LONDON (Reuters) - Drinks group Diageo (DGE.L) has agreed a plan with its pension fund which will use up to 2.5 million barrels of maturing Scotch whisky to help tackle a deficit of 862 million pounds.
The defined benefit plan was agreed after a triennial valuation of the Diageo Pension Scheme last April highlighted the deficit and triggered a requirement to agree a 10-year funding solution.
The whisky forms part of a deal designed to put just over 1 billion pounds into the scheme, while conditional cash contributions into escrow will amount to 338 million.
The agreement will be submitted to the Pensions Regulator.
Diageo said it has formed a 15-year partnership under which the pension scheme will own a range of maturing whisky, aged up to three years, as assets. The partnership will involve 2-2.5 million barrels from distilleries in Scotland.
“This structure will generate an income to the UK Scheme which is expected to total 25 million pounds each year over the term of the partnership,” the company said.
At the end of the 15 years, the scheme must sell its interests to Diageo for an amount expected to be “no greater than the deficit at that time,” which the company said would be up to a maximum of 430 million pounds.
“This is not different from any other offering of property (as collateral),” said a Diageo spokesman.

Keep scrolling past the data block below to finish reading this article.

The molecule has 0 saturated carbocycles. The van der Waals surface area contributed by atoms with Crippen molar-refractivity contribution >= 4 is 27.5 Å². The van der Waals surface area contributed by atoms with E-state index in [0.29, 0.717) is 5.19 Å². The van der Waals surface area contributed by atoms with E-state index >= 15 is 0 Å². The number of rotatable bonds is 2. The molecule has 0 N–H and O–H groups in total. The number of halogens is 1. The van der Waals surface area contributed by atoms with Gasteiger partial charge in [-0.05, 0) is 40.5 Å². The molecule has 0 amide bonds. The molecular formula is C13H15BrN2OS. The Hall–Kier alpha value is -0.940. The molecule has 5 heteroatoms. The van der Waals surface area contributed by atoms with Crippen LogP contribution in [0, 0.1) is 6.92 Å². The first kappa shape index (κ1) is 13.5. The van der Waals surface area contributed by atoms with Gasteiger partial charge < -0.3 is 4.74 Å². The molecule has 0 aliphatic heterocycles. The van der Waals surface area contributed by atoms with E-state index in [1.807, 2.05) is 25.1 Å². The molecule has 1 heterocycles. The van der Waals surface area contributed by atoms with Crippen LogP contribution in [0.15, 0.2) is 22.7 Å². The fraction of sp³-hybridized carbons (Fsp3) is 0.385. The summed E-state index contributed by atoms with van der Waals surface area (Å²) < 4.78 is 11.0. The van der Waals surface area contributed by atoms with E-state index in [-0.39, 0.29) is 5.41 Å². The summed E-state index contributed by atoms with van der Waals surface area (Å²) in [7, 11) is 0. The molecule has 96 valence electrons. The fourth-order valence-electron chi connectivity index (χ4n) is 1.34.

Diageo, the maker of Guinness stout and Bell’s whisky, said it would also pay 197 million pounds to the scheme, mostly from an escrow account.
It will further underwrite the reduction of the scheme deficit through an agreement to make conditional cash contributions into escrow account totalling 338 million pounds, if an equivalent reduction in the deficit is not achieved over 10 years.
Diageo said it expected the annual payments to the UK Scheme of 25 million pounds, plus the payments anticipated under the agreement it was now negotiating with the Guinness Ireland Group Pension Scheme will be “broadly cash flow neutral against the 50 million pounds per annum which has been paid in respect of the UK Scheme since 2007.”
“These arrangements will have no impact on the value of Diageo’s net assets,” the company said.
The defined benefit pension scheme was closed to new entrants in 2005.
Reporting by Cecilia Valente; Editing by Dan Lalor